Raqqa: What Next For ISIS After The Fall Of Its Capital to U.S.-Backed Forces?

Members of the Syrian Democratic Forces (SDF), backed by US special forces, celebrate at the frontline in the Islamic State (ISIS) group jihadists crumbling stronghold of Raqqa on October 16, 2017 U.S.-backed fighters battled hundreds of Islamic State group jihadists holed up in the last pockets of Syria's Raqqa, as the former extremist stronghold stood on the verge of capture. Bulent Kilic/AFP/Getty

On Tuesday, conflicting reports emerged from Raqqa, the eastern Syrian city that has served as the de-facto capital of the Islamic State militant group's self-styled caliphate since 2014.

A monitoring group reported that U.S.-backed forces had completely cleared the city of jihadis. But the forces taking on the group said that while they had secured the city's main hospital, militants were remaining holed up in the city's stadium, where they were making a last stand and refusing to surrender.

Talal Sello, spokesperson for the Syrian Democratic Forces, told AFP news agency later in the day that the coalition of Kurdish and Arab fighters had secured full control of the city.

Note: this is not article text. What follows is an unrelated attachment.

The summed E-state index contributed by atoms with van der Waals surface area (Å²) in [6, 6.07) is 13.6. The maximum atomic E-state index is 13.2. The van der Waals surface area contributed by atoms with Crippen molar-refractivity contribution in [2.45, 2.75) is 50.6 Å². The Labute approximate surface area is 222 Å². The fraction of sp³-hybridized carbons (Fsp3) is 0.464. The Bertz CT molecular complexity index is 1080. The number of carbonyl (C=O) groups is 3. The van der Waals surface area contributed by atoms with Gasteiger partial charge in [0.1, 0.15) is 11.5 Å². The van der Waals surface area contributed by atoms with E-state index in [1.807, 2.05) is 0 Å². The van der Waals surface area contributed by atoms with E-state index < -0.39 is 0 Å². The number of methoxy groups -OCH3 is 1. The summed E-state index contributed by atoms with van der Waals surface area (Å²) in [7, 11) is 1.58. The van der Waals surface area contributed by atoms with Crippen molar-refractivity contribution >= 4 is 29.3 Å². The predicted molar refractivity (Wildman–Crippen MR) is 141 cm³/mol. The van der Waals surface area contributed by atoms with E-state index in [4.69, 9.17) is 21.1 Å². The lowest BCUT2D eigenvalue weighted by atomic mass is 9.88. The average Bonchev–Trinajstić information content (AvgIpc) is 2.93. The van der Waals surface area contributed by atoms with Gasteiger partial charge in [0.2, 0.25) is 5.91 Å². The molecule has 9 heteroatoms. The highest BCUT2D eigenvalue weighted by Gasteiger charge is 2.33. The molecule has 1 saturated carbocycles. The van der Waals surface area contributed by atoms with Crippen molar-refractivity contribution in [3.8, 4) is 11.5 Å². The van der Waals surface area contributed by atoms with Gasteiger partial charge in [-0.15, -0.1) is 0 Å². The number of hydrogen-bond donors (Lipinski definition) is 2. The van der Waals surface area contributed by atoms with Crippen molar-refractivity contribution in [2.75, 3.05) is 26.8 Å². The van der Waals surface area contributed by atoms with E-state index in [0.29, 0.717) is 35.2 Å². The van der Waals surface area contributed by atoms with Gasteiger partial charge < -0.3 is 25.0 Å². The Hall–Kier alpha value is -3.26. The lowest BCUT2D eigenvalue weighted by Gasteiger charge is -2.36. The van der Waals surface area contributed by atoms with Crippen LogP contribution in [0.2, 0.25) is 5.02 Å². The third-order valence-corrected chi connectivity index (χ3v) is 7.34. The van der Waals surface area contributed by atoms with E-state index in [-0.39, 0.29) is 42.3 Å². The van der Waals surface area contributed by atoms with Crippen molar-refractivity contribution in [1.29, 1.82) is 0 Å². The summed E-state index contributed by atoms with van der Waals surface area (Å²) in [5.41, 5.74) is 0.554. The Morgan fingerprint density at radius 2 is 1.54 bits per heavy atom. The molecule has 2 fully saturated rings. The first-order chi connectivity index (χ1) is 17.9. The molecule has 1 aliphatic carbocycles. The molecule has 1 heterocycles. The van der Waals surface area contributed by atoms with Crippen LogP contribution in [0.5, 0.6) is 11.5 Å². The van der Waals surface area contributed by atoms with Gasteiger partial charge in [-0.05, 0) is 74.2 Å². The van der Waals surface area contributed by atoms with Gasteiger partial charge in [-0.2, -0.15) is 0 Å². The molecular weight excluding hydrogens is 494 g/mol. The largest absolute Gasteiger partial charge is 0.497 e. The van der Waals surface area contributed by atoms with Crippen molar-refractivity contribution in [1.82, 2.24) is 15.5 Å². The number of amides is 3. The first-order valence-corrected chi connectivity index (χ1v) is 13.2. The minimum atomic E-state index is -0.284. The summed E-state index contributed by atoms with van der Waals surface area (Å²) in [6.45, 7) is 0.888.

After four months of embattled street-to-street fighting, the ground forces have finally ousted the militant group from the biggest city it had controlled in Syria. The question is: what comes next?

The battle will move on to other areas of ISIS-held territory in Syria, and a bloody insurgency awaits the different ground troops battling the group, those supported by both Washington and Moscow.

The Next Targets

All that remains in the hands of the jihadi group are the eastern Syrian cities of Deir Ezzor and Mayadin, the northwestern Iraqi city of Tal Afar, and the lawless borderlands that connect the country with Iraq.

The regime of Syrian President Bashar al-Assad, supported by Shiite militiamen and the Russian air force are laying siege to both cities with airstrikes and a ground offensive.

As Raqqa was falling, hundreds of ISIS fighters fled the city into the eastern area of Syria known as the Euphrates River Valley near the Iraqi border, where U.S. intelligence believes the group to have been shuttling its resources in a bid to survive.